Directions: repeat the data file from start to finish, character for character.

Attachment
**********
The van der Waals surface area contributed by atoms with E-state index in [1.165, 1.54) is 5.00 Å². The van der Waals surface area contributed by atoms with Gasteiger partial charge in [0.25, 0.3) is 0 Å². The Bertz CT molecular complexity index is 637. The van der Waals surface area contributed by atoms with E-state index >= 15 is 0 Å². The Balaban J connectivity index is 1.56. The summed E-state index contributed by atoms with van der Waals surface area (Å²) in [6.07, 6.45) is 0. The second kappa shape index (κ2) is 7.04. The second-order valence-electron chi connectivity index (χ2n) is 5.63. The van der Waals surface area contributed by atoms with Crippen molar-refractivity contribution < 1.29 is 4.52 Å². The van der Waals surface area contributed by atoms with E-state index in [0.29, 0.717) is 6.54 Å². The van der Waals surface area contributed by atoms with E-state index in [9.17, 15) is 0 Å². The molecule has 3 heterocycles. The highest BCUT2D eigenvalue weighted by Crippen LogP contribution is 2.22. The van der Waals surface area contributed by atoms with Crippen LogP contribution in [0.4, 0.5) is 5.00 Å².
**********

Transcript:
The van der Waals surface area contributed by atoms with E-state index in [1.165, 1.54) is 5.00 Å². The van der Waals surface area contributed by atoms with Gasteiger partial charge in [0.25, 0.3) is 0 Å². The Bertz CT molecular complexity index is 637. The van der Waals surface area contributed by atoms with E-state index >= 15 is 0 Å². The Balaban J connectivity index is 1.56. The summed E-state index contributed by atoms with van der Waals surface area (Å²) in [6.07, 6.45) is 0. The second kappa shape index (κ2) is 7.04. The second-order valence-electron chi connectivity index (χ2n) is 5.63. The van der Waals surface area contributed by atoms with Crippen molar-refractivity contribution < 1.29 is 4.52 Å². The van der Waals surface area contributed by atoms with E-state index in [0.29, 0.717) is 6.54 Å². The van der Waals surface area contributed by atoms with E-state index in [9.17, 15) is 0 Å². The molecule has 3 heterocycles. The highest BCUT2D eigenvalue weighted by Crippen LogP contribution is 2.22. The van der Waals surface area contributed by atoms with Crippen LogP contribution in [0.4, 0.5) is 5.00 Å².